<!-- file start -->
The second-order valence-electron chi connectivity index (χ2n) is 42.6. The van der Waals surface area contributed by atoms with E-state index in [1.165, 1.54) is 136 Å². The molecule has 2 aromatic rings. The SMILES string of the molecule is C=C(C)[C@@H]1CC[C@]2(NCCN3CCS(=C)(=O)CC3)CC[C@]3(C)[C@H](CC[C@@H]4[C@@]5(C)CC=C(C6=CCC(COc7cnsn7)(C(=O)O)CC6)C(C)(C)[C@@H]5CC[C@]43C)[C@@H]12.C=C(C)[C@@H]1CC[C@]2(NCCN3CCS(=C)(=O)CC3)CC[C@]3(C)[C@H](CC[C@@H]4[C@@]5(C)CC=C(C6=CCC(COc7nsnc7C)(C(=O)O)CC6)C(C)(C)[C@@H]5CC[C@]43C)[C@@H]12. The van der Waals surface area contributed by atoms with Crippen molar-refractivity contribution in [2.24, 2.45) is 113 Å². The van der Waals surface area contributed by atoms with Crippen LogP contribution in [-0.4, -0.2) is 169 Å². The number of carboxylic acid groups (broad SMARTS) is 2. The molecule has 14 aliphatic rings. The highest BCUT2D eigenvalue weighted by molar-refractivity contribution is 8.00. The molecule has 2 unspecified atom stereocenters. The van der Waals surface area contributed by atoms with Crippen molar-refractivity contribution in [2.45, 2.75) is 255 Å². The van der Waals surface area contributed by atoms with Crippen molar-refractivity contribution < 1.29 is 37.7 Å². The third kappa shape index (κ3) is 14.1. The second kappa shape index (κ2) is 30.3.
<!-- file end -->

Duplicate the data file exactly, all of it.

The second-order valence-electron chi connectivity index (χ2n) is 42.6. The van der Waals surface area contributed by atoms with E-state index in [1.165, 1.54) is 136 Å². The molecule has 2 aromatic rings. The SMILES string of the molecule is C=C(C)[C@@H]1CC[C@]2(NCCN3CCS(=C)(=O)CC3)CC[C@]3(C)[C@H](CC[C@@H]4[C@@]5(C)CC=C(C6=CCC(COc7cnsn7)(C(=O)O)CC6)C(C)(C)[C@@H]5CC[C@]43C)[C@@H]12.C=C(C)[C@@H]1CC[C@]2(NCCN3CCS(=C)(=O)CC3)CC[C@]3(C)[C@H](CC[C@@H]4[C@@]5(C)CC=C(C6=CCC(COc7nsnc7C)(C(=O)O)CC6)C(C)(C)[C@@H]5CC[C@]43C)[C@@H]12. The van der Waals surface area contributed by atoms with Crippen molar-refractivity contribution in [2.24, 2.45) is 113 Å². The van der Waals surface area contributed by atoms with Crippen LogP contribution in [-0.4, -0.2) is 169 Å². The number of carboxylic acid groups (broad SMARTS) is 2. The molecule has 14 aliphatic rings. The highest BCUT2D eigenvalue weighted by molar-refractivity contribution is 8.00. The molecule has 2 unspecified atom stereocenters. The van der Waals surface area contributed by atoms with Crippen molar-refractivity contribution in [2.45, 2.75) is 255 Å². The van der Waals surface area contributed by atoms with Crippen molar-refractivity contribution < 1.29 is 37.7 Å². The third kappa shape index (κ3) is 14.1. The second kappa shape index (κ2) is 30.3.